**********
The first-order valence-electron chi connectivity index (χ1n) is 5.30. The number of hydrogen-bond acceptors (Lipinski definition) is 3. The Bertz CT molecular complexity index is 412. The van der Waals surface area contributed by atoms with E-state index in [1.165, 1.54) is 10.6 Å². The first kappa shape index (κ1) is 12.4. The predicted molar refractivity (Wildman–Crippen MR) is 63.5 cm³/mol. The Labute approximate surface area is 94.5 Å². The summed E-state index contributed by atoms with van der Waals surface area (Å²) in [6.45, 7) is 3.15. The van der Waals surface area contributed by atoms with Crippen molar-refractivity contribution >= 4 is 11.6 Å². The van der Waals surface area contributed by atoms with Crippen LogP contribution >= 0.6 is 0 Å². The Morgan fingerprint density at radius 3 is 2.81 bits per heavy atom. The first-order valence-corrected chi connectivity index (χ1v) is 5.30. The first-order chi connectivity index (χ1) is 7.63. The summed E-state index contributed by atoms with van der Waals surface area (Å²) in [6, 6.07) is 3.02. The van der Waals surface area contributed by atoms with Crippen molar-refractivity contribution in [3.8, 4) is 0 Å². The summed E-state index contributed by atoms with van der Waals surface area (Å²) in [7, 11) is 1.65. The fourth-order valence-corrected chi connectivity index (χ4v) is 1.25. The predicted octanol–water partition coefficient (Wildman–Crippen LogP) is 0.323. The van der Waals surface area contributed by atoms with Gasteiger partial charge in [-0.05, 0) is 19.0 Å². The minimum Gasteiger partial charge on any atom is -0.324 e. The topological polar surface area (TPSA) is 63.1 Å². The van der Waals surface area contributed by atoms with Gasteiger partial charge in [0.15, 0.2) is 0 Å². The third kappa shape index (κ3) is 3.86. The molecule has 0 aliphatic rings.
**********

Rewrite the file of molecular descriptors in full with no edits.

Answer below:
The first-order valence-electron chi connectivity index (χ1n) is 5.30. The number of hydrogen-bond acceptors (Lipinski definition) is 3. The Bertz CT molecular complexity index is 412. The van der Waals surface area contributed by atoms with E-state index in [1.165, 1.54) is 10.6 Å². The first kappa shape index (κ1) is 12.4. The predicted molar refractivity (Wildman–Crippen MR) is 63.5 cm³/mol. The Labute approximate surface area is 94.5 Å². The summed E-state index contributed by atoms with van der Waals surface area (Å²) in [6.45, 7) is 3.15. The van der Waals surface area contributed by atoms with Crippen molar-refractivity contribution >= 4 is 11.6 Å². The van der Waals surface area contributed by atoms with Crippen LogP contribution >= 0.6 is 0 Å². The Morgan fingerprint density at radius 3 is 2.81 bits per heavy atom. The first-order valence-corrected chi connectivity index (χ1v) is 5.30. The first-order chi connectivity index (χ1) is 7.63. The summed E-state index contributed by atoms with van der Waals surface area (Å²) in [6, 6.07) is 3.02. The van der Waals surface area contributed by atoms with Crippen molar-refractivity contribution in [3.8, 4) is 0 Å². The summed E-state index contributed by atoms with van der Waals surface area (Å²) in [7, 11) is 1.65. The fourth-order valence-corrected chi connectivity index (χ4v) is 1.25. The predicted octanol–water partition coefficient (Wildman–Crippen LogP) is 0.323. The van der Waals surface area contributed by atoms with Gasteiger partial charge in [-0.05, 0) is 19.0 Å². The minimum Gasteiger partial charge on any atom is -0.324 e. The topological polar surface area (TPSA) is 63.1 Å². The van der Waals surface area contributed by atoms with Gasteiger partial charge in [0.15, 0.2) is 0 Å². The third kappa shape index (κ3) is 3.86. The molecule has 0 aliphatic rings.